Jeter, who played with the Yankees for 20 seasons, is a five-time World Series champion and 14-time All-Star. He retired after the 2014 season. Davis, who made her mark as a swimsuit model for Sports Illustrated, recently appeared in a series of commercials for DirecTV.

Credits: Getty Images.
November 11th, 2015
The famous 105-carat "Koh-i-Noor" diamond, which has been part of the British Crown Jewels for 165 years, soon may be plucked from the Crown of Queen Elizabeth and returned to India — if a group of Bollywood stars succeed in their lawsuit against the UK.

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An Indian group calling itself "Mountain of Light" (the literal translation of "koh-i-noor") is demanding the return of the near-perfect gemstone with deep historical roots in the Indian sub-continent.

The gem was unearthed at India's Kollur Mine in the 13th century. In its rough form, the stone weighed 793 carats — about the size of a hen's egg.

Over the centuries, the diamond passed through the hands of numerous invaders, including Persian ruler Nadir Shah, who gave the precious stone its current name in the 1700s. In 1850, it was presented to Queen Victoria by the last ruler of the Sikh Empire, the 13-year-old Tulip Singh.

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The claimants are arguing that the generous "gift" was delivered under dubious circumstances. Today, the Koh-i-Noor is estimated to be worth in excess of $150 million.

“The Koh-i-Noor is not just a 105-carat stone, but part of our history and culture and should undoubtedly be returned,” said Bollywood star Bhumicka Singh.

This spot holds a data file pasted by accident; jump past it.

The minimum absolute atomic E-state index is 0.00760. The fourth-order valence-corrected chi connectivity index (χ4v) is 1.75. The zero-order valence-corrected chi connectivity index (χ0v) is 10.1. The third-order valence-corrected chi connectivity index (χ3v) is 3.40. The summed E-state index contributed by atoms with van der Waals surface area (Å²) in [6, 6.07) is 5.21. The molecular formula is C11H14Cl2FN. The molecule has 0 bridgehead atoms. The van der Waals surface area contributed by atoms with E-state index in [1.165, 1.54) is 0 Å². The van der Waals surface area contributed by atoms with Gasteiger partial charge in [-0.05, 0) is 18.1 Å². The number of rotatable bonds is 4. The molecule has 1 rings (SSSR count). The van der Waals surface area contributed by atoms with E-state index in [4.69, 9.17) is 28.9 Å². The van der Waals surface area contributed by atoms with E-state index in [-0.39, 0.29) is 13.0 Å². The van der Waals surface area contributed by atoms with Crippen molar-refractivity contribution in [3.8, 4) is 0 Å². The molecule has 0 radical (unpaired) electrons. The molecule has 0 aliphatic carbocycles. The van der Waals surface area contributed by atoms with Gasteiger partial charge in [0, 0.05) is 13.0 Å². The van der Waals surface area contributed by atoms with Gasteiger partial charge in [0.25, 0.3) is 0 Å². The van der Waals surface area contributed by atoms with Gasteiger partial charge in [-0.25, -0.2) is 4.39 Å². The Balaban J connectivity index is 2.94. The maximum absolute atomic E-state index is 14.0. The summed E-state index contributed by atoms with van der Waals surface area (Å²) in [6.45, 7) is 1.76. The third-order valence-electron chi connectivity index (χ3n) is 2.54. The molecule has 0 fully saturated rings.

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The Mountain of Light group timed its lawsuit to coincide with India Prime Minister Narendra Modi's first official visit to the UK, during which he will meet the Queen at Buckingham Palace.

RT.com reported that the litigants are basing their legal argument on Britain's Holocaust (Return of Cultural Objects) Act of 2009, which gives national institutions the authority to return to their rightful owners objects that were unlawfully acquired.

Parties on both sides of the dispute have chimed in with passionate statements.

“Colonization did not only rob our people of wealth," said Indian businessman David De Souza, "it destroyed the country’s psyche itself. It brutalized society, traces of which linger on today in the form of mass poverty, lack of education and a host of other factors.”

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Countered British historian Andrew Roberts in a comment to the Daily Mail, "Those involved in this ludicrous case should recognize that the British Crown Jewels is precisely the right place for the Koh-i-Noor diamond to reside, in grateful recognition for over three centuries of British involvement in India, which led to the modernization, development, protection, agrarian advance, linguistic unification and ultimately the democratization of the sub-continent.”